The Oklahoma Texas game was a good one - lots of exciting plays (and some inexplicable plays). It was a lot of fun to watch, but seems to have done little to advance the Sooners in the polls. This is fine by me - I'd like to see a Big Twelve Championship. a ranking within the top ten, and a good bowl game at the end of the season without the stress of looking for a national championship. We caught parts of some other games as well - Alabama looks great, and the Oregon Ducks still have the single ugliest uniforms of any college team in the known universe. Like Boise State's appalling blue field I suspect Oregon takes great pride in their dreadful uniforms.

In addition to football we feasted on a wonderful brisket from Black's Barbecue, Katie's excellent chili, and s'mores by the bonfire after a refreshing walk around the neighborhood. Somehow we never got around to Nancy's banana pudding, but somehow I doubt that will be wasted. Shana took some home and Matt will claim most of the rest.

Monday, September 27, 2010

The More Things Change

Alex and Vivian came over for dinner yesterday. Samantha had a scheduling conflict and was unable to join us. Vivi is growing fast and is turning into a very chatty little girl. She actually ate some of her dinner and was a very good dinner guest.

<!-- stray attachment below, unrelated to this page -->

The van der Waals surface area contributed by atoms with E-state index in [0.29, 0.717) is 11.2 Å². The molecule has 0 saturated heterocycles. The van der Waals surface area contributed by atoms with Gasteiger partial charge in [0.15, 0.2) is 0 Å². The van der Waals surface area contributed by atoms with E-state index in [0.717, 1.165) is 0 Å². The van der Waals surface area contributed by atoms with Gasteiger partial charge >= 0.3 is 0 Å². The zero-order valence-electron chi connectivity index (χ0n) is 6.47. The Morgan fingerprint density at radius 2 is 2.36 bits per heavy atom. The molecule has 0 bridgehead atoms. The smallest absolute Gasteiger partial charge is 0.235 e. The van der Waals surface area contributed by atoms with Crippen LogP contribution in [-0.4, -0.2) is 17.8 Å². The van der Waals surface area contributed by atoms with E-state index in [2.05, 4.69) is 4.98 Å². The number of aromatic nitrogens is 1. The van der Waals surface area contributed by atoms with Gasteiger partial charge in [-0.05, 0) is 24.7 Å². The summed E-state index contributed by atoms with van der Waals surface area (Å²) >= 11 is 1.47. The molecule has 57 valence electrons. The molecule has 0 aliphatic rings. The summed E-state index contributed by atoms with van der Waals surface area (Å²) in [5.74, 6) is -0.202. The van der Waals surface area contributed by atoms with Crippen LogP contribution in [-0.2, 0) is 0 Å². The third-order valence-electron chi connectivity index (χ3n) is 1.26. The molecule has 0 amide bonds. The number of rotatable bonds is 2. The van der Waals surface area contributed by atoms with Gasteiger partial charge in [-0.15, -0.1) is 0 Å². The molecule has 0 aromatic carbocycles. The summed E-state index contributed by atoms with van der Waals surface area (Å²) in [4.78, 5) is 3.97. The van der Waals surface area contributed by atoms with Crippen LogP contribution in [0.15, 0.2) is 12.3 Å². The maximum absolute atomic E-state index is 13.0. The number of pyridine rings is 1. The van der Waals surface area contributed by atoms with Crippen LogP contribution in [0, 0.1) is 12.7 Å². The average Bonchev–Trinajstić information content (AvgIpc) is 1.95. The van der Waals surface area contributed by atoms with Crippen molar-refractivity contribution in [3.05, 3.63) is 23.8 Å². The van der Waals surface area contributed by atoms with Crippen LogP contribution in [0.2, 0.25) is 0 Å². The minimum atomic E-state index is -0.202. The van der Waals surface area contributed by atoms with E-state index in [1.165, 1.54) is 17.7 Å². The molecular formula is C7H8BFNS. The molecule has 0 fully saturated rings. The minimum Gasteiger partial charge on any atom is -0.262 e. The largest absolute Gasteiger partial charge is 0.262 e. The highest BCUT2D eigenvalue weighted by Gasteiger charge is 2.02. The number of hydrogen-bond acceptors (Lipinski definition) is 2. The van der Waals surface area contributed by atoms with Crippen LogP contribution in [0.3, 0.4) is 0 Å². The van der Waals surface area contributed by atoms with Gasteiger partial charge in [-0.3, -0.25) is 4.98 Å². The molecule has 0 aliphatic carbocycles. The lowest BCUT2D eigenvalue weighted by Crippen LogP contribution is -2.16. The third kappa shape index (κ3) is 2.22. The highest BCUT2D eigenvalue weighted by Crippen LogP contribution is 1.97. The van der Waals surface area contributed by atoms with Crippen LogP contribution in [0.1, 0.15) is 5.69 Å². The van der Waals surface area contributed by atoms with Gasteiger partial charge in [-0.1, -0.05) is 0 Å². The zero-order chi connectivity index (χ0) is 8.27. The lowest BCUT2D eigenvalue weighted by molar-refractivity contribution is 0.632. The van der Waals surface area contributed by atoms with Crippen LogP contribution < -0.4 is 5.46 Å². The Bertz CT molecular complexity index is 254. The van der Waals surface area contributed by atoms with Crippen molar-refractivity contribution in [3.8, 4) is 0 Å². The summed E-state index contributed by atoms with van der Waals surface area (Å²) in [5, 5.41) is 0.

After dinner Alex and I retired to the den. We compared our precious smart phones. Alex alternately played games with my phone and watched TV. I played with "the baby" and got
the fine details of youth culture (emphasis on the most modern incarnation of the Green Lantern).

When Vivian first started to come over for Grandma play dates I picked up a few basic toys:
a couple of baby dolls with a little "moses basket", a rhythm band, a few balls and little cars, and a set of blocks. I added a Sit N Spin a little later. That's all there is to Grandma's toy box. It seems that's all there needs to be. Each toy changes in function from time to time . At first she poked at the eyes of the baby dolls; now she hugs them and pats their little bums. First she tried climbing into the baby basket; now she carries the babies around in it after tucking them in. The babies' blanket gets used to put Grandma down for a nap. Blocks were at first just stacked, now they become birthday cakes or dinner tables, remotes controls or cell phones. These are pretty much the same toys I had when I was a child - basic, inexpensive, and classic. In spite of the wonderful electronics available today some things don't change a bit.